By Elaine Liner
By Jim Schutze
By Rachel Watts
By Lauren Drewes Daniels
By Anna Merlan
By Lee Escobedo
In the geometry of a love triangle, the three sides are rarely equal. Somebody has to be the hypotenuse, loving the wrong person, giving too much or too little. Red Light Winter, the steamy three-character play by Adam Rapp that just opened a scorching-good production at Addison's Second Thought Theatre, angles acutely toward the woman (played by Natalie Young) in a story of messy romantic configurations. But the relationship that matters is the obtuse one between the men, besties Davis (Alex Organ) and Matt (Drew Wall).
Running buddies since their days as Brown University undergrads, the guys have slammed hard into their 30th year and, in the first of the play's two acts, are winding up a celebratory wintertime crawl through louche Parisian bars and Dutch brothels. Davis, a hotshot Manhattan book editor, is financing the trip with the proceeds of his first slush-pile bestseller. Matt's merely a starving Boho playwright, shivering in Davis' tall shadow and still bruised from the loss of his college girlfriend, now engaged to Davis.
In the first moments of Red Light Winter, Matt slumps alone at the spindly desk in a one-star Amsterdam hotel room, typing on his MacBook. He looks sickly and miserable. When he loops a belt around his neck and tries, unsuccessfully, to hang himself from a coat hook, it's such a loser move we know he'll be our underdog whatever happens next.
What happens is the noisy entrance of handsome alpha-male Davis, bursting in high and drunk after a night among the whores of Amsterdam's famous red light district "windows." He's found a pretty one, a French prostitute named Christina (Young), and, having sampled her wares, brought her back for Matt to sample. "She's fuckin' solid, bro," Davis says by way of performance review.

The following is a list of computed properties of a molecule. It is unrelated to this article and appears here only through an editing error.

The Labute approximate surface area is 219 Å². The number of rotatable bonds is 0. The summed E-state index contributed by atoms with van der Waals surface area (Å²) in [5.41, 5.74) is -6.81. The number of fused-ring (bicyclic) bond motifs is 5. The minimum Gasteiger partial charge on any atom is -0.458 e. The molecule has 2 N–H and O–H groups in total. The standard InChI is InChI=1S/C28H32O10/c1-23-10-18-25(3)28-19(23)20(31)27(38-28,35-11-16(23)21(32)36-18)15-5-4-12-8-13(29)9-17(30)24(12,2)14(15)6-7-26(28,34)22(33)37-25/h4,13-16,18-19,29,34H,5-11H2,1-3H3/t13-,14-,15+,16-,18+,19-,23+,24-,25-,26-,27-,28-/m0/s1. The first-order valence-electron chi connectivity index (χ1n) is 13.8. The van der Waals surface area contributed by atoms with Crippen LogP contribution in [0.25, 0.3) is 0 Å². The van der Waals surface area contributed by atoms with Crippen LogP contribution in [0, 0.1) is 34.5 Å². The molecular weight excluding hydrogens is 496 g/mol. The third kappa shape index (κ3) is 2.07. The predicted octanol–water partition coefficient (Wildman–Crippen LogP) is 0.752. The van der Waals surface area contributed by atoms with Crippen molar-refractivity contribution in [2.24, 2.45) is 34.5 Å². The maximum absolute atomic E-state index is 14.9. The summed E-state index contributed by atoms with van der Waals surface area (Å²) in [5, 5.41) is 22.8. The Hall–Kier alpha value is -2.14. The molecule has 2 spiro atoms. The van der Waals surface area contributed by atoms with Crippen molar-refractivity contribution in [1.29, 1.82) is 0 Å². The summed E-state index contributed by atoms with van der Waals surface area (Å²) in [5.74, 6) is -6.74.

Eyes dusted heavily kohl-black, Christina lounges catlike on one of the room's two slim beds as Davis performs a witty but mean introduction of his friend. "Matt's been emerging for so long methinks he's setting some sort of record," Davis says. "He's like the Olympic gold medalist for emerging playwrights."
For their own benefit more than the girl's—it's not clear how much English she even understands (until later)—the guys joust with words. Rapp's dialogue is scathing in this sequence, loaded with literary blowhardiness as the men argue the merits of Henry Miller and Raymond Carver. (Rapp can also be twee: "Rome wasn't built in a day care center," Davis says.)
The focus shifts toward Christina when she returns from the bathroom zipped into a tight red dress. She sings a bluesy, whispery tune she's written about unrequited love, melting Matt's nervous reserve and inspiring Davis to offer, disingenuously, to hook her up with a recording contract if she's ever in New York. Davis departs, leaving the prepaid ho for his bro.
The seduction that follows includes two elements live theater usually shies away from: full male and female nudity, and realistic-looking sex. Director Regan Adair choreographs actors Wall and Young with great care here, allowing long stretches of silence and keeping a natural awkwardness as the sexual encounter between strangers unfolds. In the intimate confines of the Studio Theatre, arranged with the narrow acting space stretched between two facing audience sections, we become voyeurs. If we look away from the smooth, pale flesh of the actors as they explore each other's bodies, we are forced to see only each other.